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Snake in the grass in Khmer noir tale

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Robert Bergin, one of 14 authors who contributed a short story to the Phnom Penh Noir collection. Photograph supplied

As a child mowing the lawn of a nearby country club, American author Robert Bergin found himself with a writhing copperhead snake in his fist. After he dropped his captive, it led him to a tangled ball of other reptiles: a beguiling but deadly image that now forms the central image behind his new Siem Reap–based short story out next month.

Titled A Coven of Snakes, the tale of how beauty and intrigue are bound up with violence is one of 14 featured in the upcoming Phnom Penh Noir collection.

Bergin, a former US Foreign Service officer who served in Southeast Asia, forged a career dealing in antiques in the region as well as writing on military history. He is also the author of three adventure novels. From Bangkok, he spoke to The Phnom Penh Post about his contribution, and the evil and beauty he finds fascinating about Cambodia.

This short story collection deals with the darkness associated with Cambodia. How did your relationship with the country begin and how did darkness manifest itself in your experience?

I was first in Phnom Penh, briefly, in the late 1960s, the era of the Vietnam War. I was new to Southeast Asia then; everything was exotic and exciting. This was before the Khmer Rouge, and Cambodia was not yet deeply touched by the war. Even Saigon was peaceful most days then. I had no sense of the darkness that was to come.

After Vietnam, I came to Bangkok for five years. It was during these years – the early 1970s – that the darkness descended on Cambodia. From Bangkok one had a view of what was happening in Cambodia as the war came to it. I was becoming interested in Asian art then, and the flow of artefacts coming out of Cambodia had started. It was another dimension of the Cambodian tragedy.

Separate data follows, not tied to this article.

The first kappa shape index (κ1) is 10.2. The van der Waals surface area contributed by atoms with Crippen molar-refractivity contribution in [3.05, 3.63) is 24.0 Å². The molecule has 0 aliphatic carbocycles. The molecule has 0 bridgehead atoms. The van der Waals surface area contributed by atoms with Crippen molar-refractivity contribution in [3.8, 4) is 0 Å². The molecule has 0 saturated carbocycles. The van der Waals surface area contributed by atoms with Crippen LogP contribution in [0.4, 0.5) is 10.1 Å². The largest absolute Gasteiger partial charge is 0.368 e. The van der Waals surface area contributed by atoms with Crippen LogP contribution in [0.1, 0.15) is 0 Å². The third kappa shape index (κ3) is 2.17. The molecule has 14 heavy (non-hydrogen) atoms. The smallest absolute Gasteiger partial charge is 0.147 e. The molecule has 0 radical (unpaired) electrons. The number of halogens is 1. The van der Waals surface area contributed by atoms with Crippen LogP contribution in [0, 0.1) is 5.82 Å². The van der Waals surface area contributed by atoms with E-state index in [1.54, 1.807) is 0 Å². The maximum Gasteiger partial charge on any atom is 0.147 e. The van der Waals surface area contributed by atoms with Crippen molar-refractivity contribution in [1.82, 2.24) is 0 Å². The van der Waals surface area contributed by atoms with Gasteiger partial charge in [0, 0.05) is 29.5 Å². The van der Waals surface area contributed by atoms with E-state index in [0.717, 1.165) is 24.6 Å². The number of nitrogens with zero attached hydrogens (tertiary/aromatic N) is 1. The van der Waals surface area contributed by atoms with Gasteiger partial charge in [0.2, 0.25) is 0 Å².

At some point I became very interested in Cambodian silver objects, and started buying them for myself. Then the trade in silver objects stopped. Nothing new was being made. The skilled artisan who crafted these beautiful things had all been killed.

As well as violence, there are beautiful parts of the story – was that a deliberate juxtaposition?

It was not deliberate when I started, but A Coven of Snakes became a story of beauty and evil – which reflects some of the history of Cambodia. In the story, Angkor becomes the background to a series of exceptionally brutal killings of tourists.

My “hero,” an American political analyst, is sent to Siem Reap to assist a French investigator helping the Cambodian police with this case. The killings are believed linked to the Khmer Rouge – which is why the political analyst was sent.

He determines the Khmer Rough are not linked to these killings, and starts to look at the tourist trade, which is just starting to come back. He calls on the help of a local prostitute – who is also a dancer – and becomes quite taken with her as they explore the beauties of Angkor Wat together and she serves as his guide to the dark side of Cambodia – the sex trade.

The analyst starts to understand that evil exists around us, even where there is great beauty. It’s not just the Khmer Rouge – evil is a ancient thing. It can exist in the things we love.

The story begins with the analyst hero’s flash back to a time when he was a kid and inadvertently grabbed a poisonous snake by its tail and where that incident led. And that’s kind of what happens to him in Cambodia. When you’re holding an agitated snake by his tail, what do you do?

Phnom Penh Noir is published via Heavenlake Press. The official launch will be on November 30 at the Foreign Correspondents Club.

The authors and publishers will contribute 20 per cent of their earnings from this book to selected charity organisations in Cambodia.

The Phnom Penh Post is a media sponsor of the book.

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